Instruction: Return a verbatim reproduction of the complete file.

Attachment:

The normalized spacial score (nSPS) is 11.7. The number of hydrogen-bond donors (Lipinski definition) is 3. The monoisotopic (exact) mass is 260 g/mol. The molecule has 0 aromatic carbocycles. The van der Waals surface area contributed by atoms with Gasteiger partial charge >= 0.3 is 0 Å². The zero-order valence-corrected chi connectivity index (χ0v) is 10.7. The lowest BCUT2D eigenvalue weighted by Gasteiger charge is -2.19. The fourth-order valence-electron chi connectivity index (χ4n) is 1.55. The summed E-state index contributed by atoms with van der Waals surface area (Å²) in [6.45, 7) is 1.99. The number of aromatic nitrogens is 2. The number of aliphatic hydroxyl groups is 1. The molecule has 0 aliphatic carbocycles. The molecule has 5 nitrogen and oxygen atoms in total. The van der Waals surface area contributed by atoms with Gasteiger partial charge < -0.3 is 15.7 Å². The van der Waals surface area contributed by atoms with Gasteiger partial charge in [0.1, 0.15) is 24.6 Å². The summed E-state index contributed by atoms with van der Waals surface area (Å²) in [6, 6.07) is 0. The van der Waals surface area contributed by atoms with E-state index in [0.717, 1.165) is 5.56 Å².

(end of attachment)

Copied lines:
The normalized spacial score (nSPS) is 11.7. The number of hydrogen-bond donors (Lipinski definition) is 3. The monoisotopic (exact) mass is 260 g/mol. The molecule has 0 aromatic carbocycles. The van der Waals surface area contributed by atoms with Gasteiger partial charge >= 0.3 is 0 Å². The zero-order valence-corrected chi connectivity index (χ0v) is 10.7. The lowest BCUT2D eigenvalue weighted by Gasteiger charge is -2.19. The fourth-order valence-electron chi connectivity index (χ4n) is 1.55. The summed E-state index contributed by atoms with van der Waals surface area (Å²) in [6.45, 7) is 1.99. The number of aromatic nitrogens is 2. The number of aliphatic hydroxyl groups is 1. The molecule has 0 aliphatic carbocycles. The molecule has 5 nitrogen and oxygen atoms in total. The van der Waals surface area contributed by atoms with Gasteiger partial charge < -0.3 is 15.7 Å². The van der Waals surface area contributed by atoms with Gasteiger partial charge in [0.1, 0.15) is 24.6 Å². The summed E-state index contributed by atoms with van der Waals surface area (Å²) in [6, 6.07) is 0. The van der Waals surface area contributed by atoms with E-state index in [0.717, 1.165) is 5.56 Å².